BUDGET
IN-EAR

T1 PLUS

TIN HIFI

Rating

Price

7.2

25 €

Review published:

12/2020

Driver

1

per Side

1

Dynamic

0

Balanced

Impedance

32 Ohm

Piezo

0

Sound

8

Bass

6.5

Mids

6.5

Trebles

Sensitivity

105 dB

7

Handling

8.5

Haptic

C

Value

0

Daily Life

Frequency

10 - 20000 Hz

Intro

TIN HIFI remains a bit of a grab bag when it comes to the sound quality or rather sound characteristics of their products. The reputation through their T2, they have slowly used up and one no longer has the feeling that every new release from the company must be a world hit.
However, it should also be mentioned that TIN HIFI tries to cover a wide range with their products and that therefore not every IEM can meet your own taste, should also be clear. From this point of view, you can not blame them (as long as you do not expect a neutral and natural sounding IEM from the company with every new IEM release), but should simply see which IEM of the TIN HIFI family meets your preferences best, because there is enough choice.
The T1 PLUS is a bass-rich and dark IEM that will please some bassheads, but has some tonal weaknesses.

Handling

Actually, TIN HIFI often makes the effort with their products to leave a professional and high-quality impression, both in the processing of the headphones as well as in the packaging and accessories.
Thus, we have so far been spoiled by the scope of delivery and the consistent metal construction usually above average in the respective price segment.

The T1 PLUS is a pure budget IEM and this time you can see that at first glance. TIN HIFI makes no effort to disguise the low price here, but it doesn't need to, because even if the plastic case and sparse accessories don't make your jaw drop, this is good standard in the price range.

The packaging reminds a bit of the current budget models from Moondrop (SSR & SSP), but in plain (cheap), without artwork or the like, whereas the cable (4-core/2-pin) as well as the silicone tips show parallels to the BLON BL-01, which especially does not speak particularly for the cable. It is usable, but fiddly and tends to get knotted.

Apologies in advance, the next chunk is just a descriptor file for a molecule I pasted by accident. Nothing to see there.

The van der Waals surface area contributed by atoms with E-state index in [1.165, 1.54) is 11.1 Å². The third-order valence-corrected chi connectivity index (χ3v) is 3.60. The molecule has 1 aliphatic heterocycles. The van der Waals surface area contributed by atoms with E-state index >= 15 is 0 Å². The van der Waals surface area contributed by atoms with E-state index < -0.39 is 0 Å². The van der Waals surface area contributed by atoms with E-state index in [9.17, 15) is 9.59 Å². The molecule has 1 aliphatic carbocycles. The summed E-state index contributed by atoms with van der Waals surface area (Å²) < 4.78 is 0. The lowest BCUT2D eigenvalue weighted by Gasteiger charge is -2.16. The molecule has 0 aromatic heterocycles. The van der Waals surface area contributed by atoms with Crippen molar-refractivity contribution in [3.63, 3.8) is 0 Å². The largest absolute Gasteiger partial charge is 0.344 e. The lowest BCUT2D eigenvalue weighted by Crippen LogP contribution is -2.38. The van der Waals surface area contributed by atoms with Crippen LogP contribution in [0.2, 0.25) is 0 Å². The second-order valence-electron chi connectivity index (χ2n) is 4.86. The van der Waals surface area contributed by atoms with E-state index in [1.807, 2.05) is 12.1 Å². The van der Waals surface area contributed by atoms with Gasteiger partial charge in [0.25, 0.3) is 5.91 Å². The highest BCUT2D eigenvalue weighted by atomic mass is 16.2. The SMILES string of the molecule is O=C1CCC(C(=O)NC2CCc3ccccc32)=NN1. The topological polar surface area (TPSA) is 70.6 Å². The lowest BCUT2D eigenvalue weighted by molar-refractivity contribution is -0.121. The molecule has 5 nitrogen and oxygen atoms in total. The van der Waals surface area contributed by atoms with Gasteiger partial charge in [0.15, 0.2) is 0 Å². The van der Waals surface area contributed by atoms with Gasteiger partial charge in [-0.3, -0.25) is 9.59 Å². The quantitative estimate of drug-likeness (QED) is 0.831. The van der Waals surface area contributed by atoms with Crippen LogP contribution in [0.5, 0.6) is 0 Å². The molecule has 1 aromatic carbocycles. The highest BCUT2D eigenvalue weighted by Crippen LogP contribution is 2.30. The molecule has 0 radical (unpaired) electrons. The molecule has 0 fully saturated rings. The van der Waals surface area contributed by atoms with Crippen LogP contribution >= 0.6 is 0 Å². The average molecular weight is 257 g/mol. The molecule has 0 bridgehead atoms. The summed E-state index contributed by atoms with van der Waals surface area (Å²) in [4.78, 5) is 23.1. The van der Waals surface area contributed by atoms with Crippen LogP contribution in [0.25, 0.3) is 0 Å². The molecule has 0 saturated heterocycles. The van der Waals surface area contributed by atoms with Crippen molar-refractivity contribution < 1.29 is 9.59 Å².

The case is made of full plastic, but that doesn't bother me much, since the comfort is absolutely right for me, which is also achieved by the low weight.
Sure, the T1 PLUS looks a bit cheap and even KZ and TRN have in the past at least put value on metal faceplates, but on the exterior it matters little to me, as long as the IEM is comfortable to wear.

The isolation is quite okay, but would perhaps have turned out even better with a resin or metal housing, as these can swallow more level, rather than the thin and hole plastic.

Sound

At first listening impression, I was a bit baffled, as I didn't expect such a sound presentation from TIN HIFI, in a negative sense. I don't know how the T1 (predecessor) sounds, but the T1 Plus is very bass-heavy and darkly tuned. So far, TIN HIFI was more known to me for a brighter and more neutral presentation, but I am open to new things.

The bass can be a bit of a force of nature, especially when you add fire under its butt. It's not always the firmest, and the mid-bass emphasis can be overpowering at times, but it's a tasty snack for the bass hungry. The punch is really noticeable, although that alone doesn't make a bass, at least not for me, but can be a lot of fun with hip-hop or electro. The T1 Plus provides me with a quantitative bass that can definitely excite depending on the genre, but I still find it lacking in subtlety and some texture, especially when it doesn't really need that much bass. Still, I see the bass as a clear strength of the T1 PLUS and it feels particularly at home in hip-hop.